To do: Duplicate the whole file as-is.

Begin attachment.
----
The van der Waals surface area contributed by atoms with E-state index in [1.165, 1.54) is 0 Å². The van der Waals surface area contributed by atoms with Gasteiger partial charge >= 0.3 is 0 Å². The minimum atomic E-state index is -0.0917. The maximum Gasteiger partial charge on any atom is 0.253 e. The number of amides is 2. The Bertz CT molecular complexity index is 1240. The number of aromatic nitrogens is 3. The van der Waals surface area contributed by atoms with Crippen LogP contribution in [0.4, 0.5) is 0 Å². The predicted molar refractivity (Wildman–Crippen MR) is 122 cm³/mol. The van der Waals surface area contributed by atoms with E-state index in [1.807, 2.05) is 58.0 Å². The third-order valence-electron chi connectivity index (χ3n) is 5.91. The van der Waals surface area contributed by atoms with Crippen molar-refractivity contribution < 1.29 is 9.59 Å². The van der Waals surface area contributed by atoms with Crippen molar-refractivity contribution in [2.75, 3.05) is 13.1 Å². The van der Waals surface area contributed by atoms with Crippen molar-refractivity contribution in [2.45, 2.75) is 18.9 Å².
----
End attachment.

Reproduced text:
The van der Waals surface area contributed by atoms with E-state index in [1.165, 1.54) is 0 Å². The van der Waals surface area contributed by atoms with Gasteiger partial charge >= 0.3 is 0 Å². The minimum atomic E-state index is -0.0917. The maximum Gasteiger partial charge on any atom is 0.253 e. The number of amides is 2. The Bertz CT molecular complexity index is 1240. The number of aromatic nitrogens is 3. The van der Waals surface area contributed by atoms with Crippen LogP contribution in [0.4, 0.5) is 0 Å². The predicted molar refractivity (Wildman–Crippen MR) is 122 cm³/mol. The van der Waals surface area contributed by atoms with E-state index in [1.807, 2.05) is 58.0 Å². The third-order valence-electron chi connectivity index (χ3n) is 5.91. The van der Waals surface area contributed by atoms with Crippen molar-refractivity contribution < 1.29 is 9.59 Å². The van der Waals surface area contributed by atoms with Crippen molar-refractivity contribution in [2.75, 3.05) is 13.1 Å². The van der Waals surface area contributed by atoms with Crippen molar-refractivity contribution in [2.45, 2.75) is 18.9 Å².